put about four gallons of water in your six gallon stockpot and bring it to a rolling boil (this will take at least an hour). Add all the spices and the two lemons cut into halves and the garlic. Let it boil for ten minutes. Add the potatoes cut into two inch pieces. Let it cook for 15 minutes. Add the crayfish and cook another 5 minutes. Add the corn and let it cook another 5 minutes and then turn it all off and let is sit until ready to serve HOT. (Don’t let it sit too long).
This turned out yummy and spicey and tasty and really great except for one thing – the California crawfish we got weren’t really that great. Kind of mild and not very meaty and a lot of work. But the potatoes and corn and onions were fantastic. Leftovers will become crawfish potato cakes…
You’ll want a big pot…
one and a half pounds of long grain rice
two 24 oz cans crushed organic tomatoes
two pounds red peppers (gypsy in this case)
two extremely large onions
eight cloves of garlic
one pound of very large frozen shrimp
one pound of sausages (chicken with chile and cilantro in this case)
one tablespoon hot smoked Spanish paprika
two tablespoons dried thyme
one tablespoon liquid smoke (I use an apple wood smoke)
two tablespoons tabasco sauce
two pints of beer
Dice the onions and fry gently until translucent. Crush the garlic, turn up the heat and add it. Dice the peppers and add them. Chop up the sausage and add it. Add the thyme and smoked paprika. Now stir in the rice until coated and then addd the cans of tomatoes. Keep the heat on high and add the beer, stirring frequently. Over the course of the next half an hour slowly add water as needed to keep the rice moist and a little liquid at the bottom of the pot. You want the dish to come out wetter than regular rice…
As it nears completion, stir in the liquid smoke and tabasco thoroughly. Once basically done, turn the heat down low and add the frozen shrimp and cover them with the rice and stir occasionally for another ten minutes.
This was the best Jambalaya I have ever had bar none. I think the liquid smoke makes the difference. I could eat it every day for ever.
We also had greens and a roast chicken and a salad for the unadventurous diners present.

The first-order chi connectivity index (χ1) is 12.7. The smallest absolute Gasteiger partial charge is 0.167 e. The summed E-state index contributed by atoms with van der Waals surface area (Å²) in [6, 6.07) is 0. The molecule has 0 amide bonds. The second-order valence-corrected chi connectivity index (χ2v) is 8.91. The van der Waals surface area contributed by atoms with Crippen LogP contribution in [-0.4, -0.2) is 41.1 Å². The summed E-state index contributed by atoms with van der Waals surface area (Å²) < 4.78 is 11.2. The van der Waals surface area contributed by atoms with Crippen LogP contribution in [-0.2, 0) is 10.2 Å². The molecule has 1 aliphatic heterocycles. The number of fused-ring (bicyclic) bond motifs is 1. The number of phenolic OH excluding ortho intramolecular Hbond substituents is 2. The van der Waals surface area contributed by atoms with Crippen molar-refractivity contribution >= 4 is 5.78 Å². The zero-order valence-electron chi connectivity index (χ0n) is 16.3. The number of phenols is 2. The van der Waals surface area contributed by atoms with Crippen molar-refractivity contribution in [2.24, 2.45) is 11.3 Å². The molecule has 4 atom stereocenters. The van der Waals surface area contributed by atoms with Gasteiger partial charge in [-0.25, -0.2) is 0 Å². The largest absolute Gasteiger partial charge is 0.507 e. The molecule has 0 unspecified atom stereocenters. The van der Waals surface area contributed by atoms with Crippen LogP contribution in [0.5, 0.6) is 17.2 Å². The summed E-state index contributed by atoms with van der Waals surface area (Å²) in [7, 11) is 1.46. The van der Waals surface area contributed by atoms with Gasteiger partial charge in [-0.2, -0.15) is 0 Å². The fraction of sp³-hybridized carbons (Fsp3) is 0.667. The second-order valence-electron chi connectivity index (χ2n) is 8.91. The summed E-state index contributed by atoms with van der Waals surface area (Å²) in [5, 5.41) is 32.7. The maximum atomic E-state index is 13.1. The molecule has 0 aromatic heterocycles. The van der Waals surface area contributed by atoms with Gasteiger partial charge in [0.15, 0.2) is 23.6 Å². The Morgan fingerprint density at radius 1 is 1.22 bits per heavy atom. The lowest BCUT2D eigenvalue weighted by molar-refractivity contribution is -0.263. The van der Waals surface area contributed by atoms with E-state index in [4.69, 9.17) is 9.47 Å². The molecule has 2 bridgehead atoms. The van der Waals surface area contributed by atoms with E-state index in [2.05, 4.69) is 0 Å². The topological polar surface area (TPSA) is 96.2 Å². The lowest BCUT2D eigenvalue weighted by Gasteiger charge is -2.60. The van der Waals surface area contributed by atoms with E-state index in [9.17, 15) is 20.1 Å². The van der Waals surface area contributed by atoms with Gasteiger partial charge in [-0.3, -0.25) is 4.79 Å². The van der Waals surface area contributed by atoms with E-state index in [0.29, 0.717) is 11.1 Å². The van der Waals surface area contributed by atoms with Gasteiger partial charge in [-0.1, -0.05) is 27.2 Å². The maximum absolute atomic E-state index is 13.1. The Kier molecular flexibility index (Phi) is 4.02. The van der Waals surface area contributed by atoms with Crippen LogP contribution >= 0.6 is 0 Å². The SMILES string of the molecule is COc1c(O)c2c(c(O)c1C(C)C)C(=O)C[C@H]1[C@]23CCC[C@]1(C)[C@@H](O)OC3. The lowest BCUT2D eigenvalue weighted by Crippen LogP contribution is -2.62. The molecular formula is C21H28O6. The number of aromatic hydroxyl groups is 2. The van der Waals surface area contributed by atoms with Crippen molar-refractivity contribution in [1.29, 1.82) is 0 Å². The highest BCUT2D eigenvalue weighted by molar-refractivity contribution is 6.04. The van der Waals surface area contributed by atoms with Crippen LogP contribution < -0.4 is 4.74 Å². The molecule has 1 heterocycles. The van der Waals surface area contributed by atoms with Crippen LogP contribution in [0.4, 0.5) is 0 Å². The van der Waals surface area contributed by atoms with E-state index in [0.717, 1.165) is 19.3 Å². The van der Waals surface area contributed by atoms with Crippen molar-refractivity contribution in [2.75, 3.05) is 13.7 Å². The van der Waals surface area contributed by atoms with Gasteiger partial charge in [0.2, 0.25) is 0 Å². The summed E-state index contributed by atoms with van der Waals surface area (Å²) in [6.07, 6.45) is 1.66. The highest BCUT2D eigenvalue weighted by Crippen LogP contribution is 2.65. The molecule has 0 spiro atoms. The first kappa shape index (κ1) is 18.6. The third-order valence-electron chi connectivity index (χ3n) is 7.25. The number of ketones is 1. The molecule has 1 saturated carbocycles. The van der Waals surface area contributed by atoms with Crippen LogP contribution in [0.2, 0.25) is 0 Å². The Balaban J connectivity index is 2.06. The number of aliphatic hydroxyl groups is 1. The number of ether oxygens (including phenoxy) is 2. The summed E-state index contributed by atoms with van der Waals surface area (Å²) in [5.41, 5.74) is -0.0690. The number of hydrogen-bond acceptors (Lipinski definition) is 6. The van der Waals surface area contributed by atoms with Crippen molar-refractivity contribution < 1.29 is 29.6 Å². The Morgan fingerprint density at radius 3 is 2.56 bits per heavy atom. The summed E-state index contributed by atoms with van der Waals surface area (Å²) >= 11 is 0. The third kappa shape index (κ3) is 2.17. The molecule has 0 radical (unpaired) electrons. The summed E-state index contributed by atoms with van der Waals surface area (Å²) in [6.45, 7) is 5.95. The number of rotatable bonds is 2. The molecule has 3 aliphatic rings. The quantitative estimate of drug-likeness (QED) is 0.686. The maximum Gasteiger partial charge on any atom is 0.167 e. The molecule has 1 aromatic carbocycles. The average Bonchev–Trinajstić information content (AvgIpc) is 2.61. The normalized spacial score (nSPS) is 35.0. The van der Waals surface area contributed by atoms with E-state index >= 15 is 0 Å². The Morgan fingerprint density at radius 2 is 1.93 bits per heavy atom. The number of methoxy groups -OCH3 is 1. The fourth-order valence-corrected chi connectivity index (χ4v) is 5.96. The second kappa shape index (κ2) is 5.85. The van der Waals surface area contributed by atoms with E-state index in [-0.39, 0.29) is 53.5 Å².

Those crawfish look amazing and I will be trying the Jambalaya – after my Gumbo experience of last Sunday I just regret not trying Louisiana recipes earlier…
Ah, you are a jambalaya person with the tomatoes; I am a tomato-free jambalaya person. It is no matter, the dish is so good it is sacred, any way it is cooked, so long as it is cooked with love. Gotta make a big ole pot of it soon.
Owen, your tribute to New Orleans is beautiful, just as beautiful as the one that Anne Rice wrote for the NY Times this Sunday past. Thank you for sharing.
That looks fantastic and I know it had to taste great.
What a great way to say what many of us feel about New Orleans! I lived there for a few years, and it is, in fact, like no other city in America.
But…umm…Owen, crawfish are fairly mild, and ALWAYS not very meaty and a lot of work. I remember my first crawfish boil at a customer’s warehouse. I could hardly have gotten enough to stave off hunger (well, there were, of course, the potatoes and corn) if it hadn’t been for my native born salesman peeling ’em fast enough for both of us!
Alyce – these weren’t my first crayfish, nor my second. They were just unusually tasteless and devoid of meat. (best I ever had were in Spain by the way).
I should have waited for your delicious jambalaya “entry” before I tried it myself – I ended up with a smoky “caramelised”, pureed soup 🙂
Wow! it looks so colorful and delicious 🙂 Too bad we can not get crawfish here—